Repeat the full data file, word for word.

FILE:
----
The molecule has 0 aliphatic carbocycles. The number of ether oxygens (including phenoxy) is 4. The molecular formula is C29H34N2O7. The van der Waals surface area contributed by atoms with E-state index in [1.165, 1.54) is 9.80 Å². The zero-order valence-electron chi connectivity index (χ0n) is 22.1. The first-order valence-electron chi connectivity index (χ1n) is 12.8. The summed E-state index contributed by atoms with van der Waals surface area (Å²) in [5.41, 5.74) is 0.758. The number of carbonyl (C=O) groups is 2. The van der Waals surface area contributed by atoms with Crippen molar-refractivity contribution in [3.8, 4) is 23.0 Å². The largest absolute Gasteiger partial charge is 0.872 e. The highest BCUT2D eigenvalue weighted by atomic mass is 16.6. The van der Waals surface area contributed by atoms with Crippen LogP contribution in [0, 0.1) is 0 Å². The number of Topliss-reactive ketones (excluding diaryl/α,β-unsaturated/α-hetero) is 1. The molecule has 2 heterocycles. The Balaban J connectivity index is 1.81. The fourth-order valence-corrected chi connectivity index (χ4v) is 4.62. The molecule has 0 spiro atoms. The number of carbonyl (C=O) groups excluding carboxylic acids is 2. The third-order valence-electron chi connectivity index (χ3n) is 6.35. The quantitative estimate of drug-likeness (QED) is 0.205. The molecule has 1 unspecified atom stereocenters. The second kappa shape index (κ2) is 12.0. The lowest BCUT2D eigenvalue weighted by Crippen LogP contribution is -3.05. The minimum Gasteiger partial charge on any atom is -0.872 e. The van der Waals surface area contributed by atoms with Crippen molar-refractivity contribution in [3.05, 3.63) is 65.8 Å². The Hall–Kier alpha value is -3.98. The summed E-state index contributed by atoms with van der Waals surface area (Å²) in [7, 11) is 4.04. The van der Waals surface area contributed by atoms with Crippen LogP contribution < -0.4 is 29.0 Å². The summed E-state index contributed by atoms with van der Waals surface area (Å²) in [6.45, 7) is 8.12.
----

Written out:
The molecule has 0 aliphatic carbocycles. The number of ether oxygens (including phenoxy) is 4. The molecular formula is C29H34N2O7. The van der Waals surface area contributed by atoms with E-state index in [1.165, 1.54) is 9.80 Å². The zero-order valence-electron chi connectivity index (χ0n) is 22.1. The first-order valence-electron chi connectivity index (χ1n) is 12.8. The summed E-state index contributed by atoms with van der Waals surface area (Å²) in [5.41, 5.74) is 0.758. The number of carbonyl (C=O) groups is 2. The van der Waals surface area contributed by atoms with Crippen molar-refractivity contribution in [3.8, 4) is 23.0 Å². The largest absolute Gasteiger partial charge is 0.872 e. The highest BCUT2D eigenvalue weighted by atomic mass is 16.6. The van der Waals surface area contributed by atoms with Crippen LogP contribution in [0, 0.1) is 0 Å². The number of Topliss-reactive ketones (excluding diaryl/α,β-unsaturated/α-hetero) is 1. The molecule has 2 heterocycles. The Balaban J connectivity index is 1.81. The fourth-order valence-corrected chi connectivity index (χ4v) is 4.62. The molecule has 0 spiro atoms. The number of carbonyl (C=O) groups excluding carboxylic acids is 2. The third-order valence-electron chi connectivity index (χ3n) is 6.35. The quantitative estimate of drug-likeness (QED) is 0.205. The molecule has 1 unspecified atom stereocenters. The second kappa shape index (κ2) is 12.0. The lowest BCUT2D eigenvalue weighted by Crippen LogP contribution is -3.05. The minimum Gasteiger partial charge on any atom is -0.872 e. The van der Waals surface area contributed by atoms with Crippen molar-refractivity contribution in [3.05, 3.63) is 65.8 Å². The Hall–Kier alpha value is -3.98. The summed E-state index contributed by atoms with van der Waals surface area (Å²) in [7, 11) is 4.04. The van der Waals surface area contributed by atoms with Crippen LogP contribution < -0.4 is 29.0 Å². The summed E-state index contributed by atoms with van der Waals surface area (Å²) in [6.45, 7) is 8.12.